The possibility using a solar battery as a power source for the electrochemical disinfection of microorganisms was examined. A single solar battery with an open circuit voltage 20 V and a capacity of 1 A was used for laboratory scale-examination. The electrochemical disinfection cell containing palladium-coated carbon cloth electrodes was reported previously and a dominant parameter on the disinfection was found to be the concentration of chloride ions. The concentration of NaCl as a source of chloride ions was varied from 0.154 mol dm−3 (saline solution) to 0.00154 mol dm−3 (the concentration being four to ten times that of NaCl in tap water in Tokyo) in this study. Disinfection was examined in only one flow-passage of the microorganisms’ suspension across the electrolytic cell. Escherichia coli was selected as a model microorganism. Disinfection under a clear sky was complete, and was almost complete even under an obscured sky. The viability of E. coli at a current of 100 mA was less than 1×10−6 irrespective of the concentration of NaCl. The viability of E. coli at a current of 50 mA increased to 0.001 in the suspension containing 0.00154 mol dm−3 of NaCl.
Anomalies in tritium enrichment cannot be explained only by isotopic effects in water electrolysis. The temperature dependence of the enrichment factor had been reported as increasing with 1/T. However, the increase was difficult to explain on the basis of kinetics. In this study, electro-osmotic drag (EOD, number of water molecule accompanied by a proton) and tritium enrichment ratio were investigated using light water (H2O) and heavy water (D2O) by solid polymer electrolysis. The EOD decreased and tritium enrichment ratio increased at low temperature for H2O. Electrolysis showed no temperature dependence for D2O. It was revealed that proton hopping by a hydrogen bond network of water molecules (the Grotthuss mechanism) affects the temperature dependence of EOD and tritium enrichment in the case of H2O.
Ni-based electrode-supported cells with a Sc2O3-stabilized ZrO2 electrolyte have been evaluated as solid oxide fuel cells (SOFCs) and solid oxide electrolysis cells (SOECs) in intermediate-temperature operation. Using a Ag current collector, a power density of 1.68 W cm−2 at 2.87 A cm−2 and an electrolysis voltage of 1.42 V at 0.57 A cm−2 were obtained at 650°C. The current efficiency in steam electrolysis was almost 100%. This suggests that the high performance is related to decreases in current collector resistance and polarization of the air electrode, due to the formation of Ag current collecting paths on the air electrode. During a 450 h durability measurement in SOEC mode, a degradation rate of 0.056 mV h−1 was observed. Impedance measurements showed the polarization of the steam electrode increased, while the polarization of the air electrode and ohmic resistance showed no change, after the long-term SOEC operation.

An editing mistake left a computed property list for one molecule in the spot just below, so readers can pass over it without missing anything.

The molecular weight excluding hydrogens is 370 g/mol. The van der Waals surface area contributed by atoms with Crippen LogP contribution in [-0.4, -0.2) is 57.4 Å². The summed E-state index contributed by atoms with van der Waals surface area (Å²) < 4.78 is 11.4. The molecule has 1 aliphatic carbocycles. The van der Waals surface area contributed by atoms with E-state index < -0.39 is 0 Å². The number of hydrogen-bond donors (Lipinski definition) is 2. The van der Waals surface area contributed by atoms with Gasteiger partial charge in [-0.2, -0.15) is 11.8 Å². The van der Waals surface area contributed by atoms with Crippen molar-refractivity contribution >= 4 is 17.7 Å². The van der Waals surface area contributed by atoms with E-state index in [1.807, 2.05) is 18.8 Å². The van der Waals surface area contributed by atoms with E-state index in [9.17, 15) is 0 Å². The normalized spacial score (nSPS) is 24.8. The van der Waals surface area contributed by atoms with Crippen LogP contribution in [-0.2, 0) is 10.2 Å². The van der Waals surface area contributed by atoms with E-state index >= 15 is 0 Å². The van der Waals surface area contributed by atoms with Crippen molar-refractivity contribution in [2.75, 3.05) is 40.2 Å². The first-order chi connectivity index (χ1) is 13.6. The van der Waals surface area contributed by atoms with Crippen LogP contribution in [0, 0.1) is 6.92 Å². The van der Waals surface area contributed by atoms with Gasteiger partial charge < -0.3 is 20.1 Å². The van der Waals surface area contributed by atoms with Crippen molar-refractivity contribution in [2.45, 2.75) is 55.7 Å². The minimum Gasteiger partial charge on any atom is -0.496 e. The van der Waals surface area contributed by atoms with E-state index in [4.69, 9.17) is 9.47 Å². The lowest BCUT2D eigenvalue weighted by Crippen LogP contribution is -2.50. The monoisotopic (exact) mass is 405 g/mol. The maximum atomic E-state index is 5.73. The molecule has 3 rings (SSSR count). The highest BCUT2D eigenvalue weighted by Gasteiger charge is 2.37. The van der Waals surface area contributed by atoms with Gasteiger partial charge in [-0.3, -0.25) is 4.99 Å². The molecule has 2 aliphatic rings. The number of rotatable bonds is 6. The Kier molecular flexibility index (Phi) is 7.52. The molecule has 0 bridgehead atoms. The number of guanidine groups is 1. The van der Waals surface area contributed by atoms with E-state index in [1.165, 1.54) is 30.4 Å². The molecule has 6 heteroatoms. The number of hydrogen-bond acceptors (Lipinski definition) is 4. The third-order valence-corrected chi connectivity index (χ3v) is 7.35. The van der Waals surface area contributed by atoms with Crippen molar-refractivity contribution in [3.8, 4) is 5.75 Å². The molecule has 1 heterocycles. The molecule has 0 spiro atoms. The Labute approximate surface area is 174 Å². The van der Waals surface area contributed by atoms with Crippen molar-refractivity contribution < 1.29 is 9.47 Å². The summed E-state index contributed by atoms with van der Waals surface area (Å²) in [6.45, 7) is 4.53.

Lithium ion pre-doping phenomena of lithium ion capacitor (LIC) and lithium ion battery (LIB) were studied using eight reference electrodes embedded around a negative electrode and a lithium metal electrode. The lithium metal electrode was set in the neighbor of the carbonaceous negative electrode. The negative electrode and the lithium metal electrode were short-circuited, and electric current was measured by using an ammeter. Just after the connection of the negative electrode and the lithium metal electrode, rushed current was observed and it was decreased gradually. The potentials of the negative electrode were decreased gradually from near the lithium metal electrode to the end of the negative electrode. However, the potentials in the horizontal plane of the negative electrode did not become uniform even after 60 hours. Slight electric current between the negative electrode and the lithium metal electrode also was observed even after 60 hours. Potential difference between the lithium metal electrode and the negative electrode becomes the biggest driving force. Temperature becomes an acceleration factor. Great difference was not observed between LIC and LIB in the pre-doping phenomena at 60°C.
In order to check the high rate performance of the Mg2Ge alloy in lithium batteries, the Mg2Ge anodes were prepared as thick films with different areas and/or thickness on copper foil substrates using an aerosol deposition method. A sample film with ca. φ 10 and a weight of 0.1 mg was generally obtained by one-shot deposit in our present equipment, which could be made wider or thicker by multiple shots. From the charge/discharge experiments with the current of more than 1 A g−1, the deposited films were found to work as anode active materials under high rate charge/discharge conditions for lithium secondary batteries, although we had some misgivings about capacity decay in case making films extremely thick. These results denoted that the Mg2Ge anode prepared by the aerosol-deposition method is valuable for development of a secondary battery with high energy and power densities.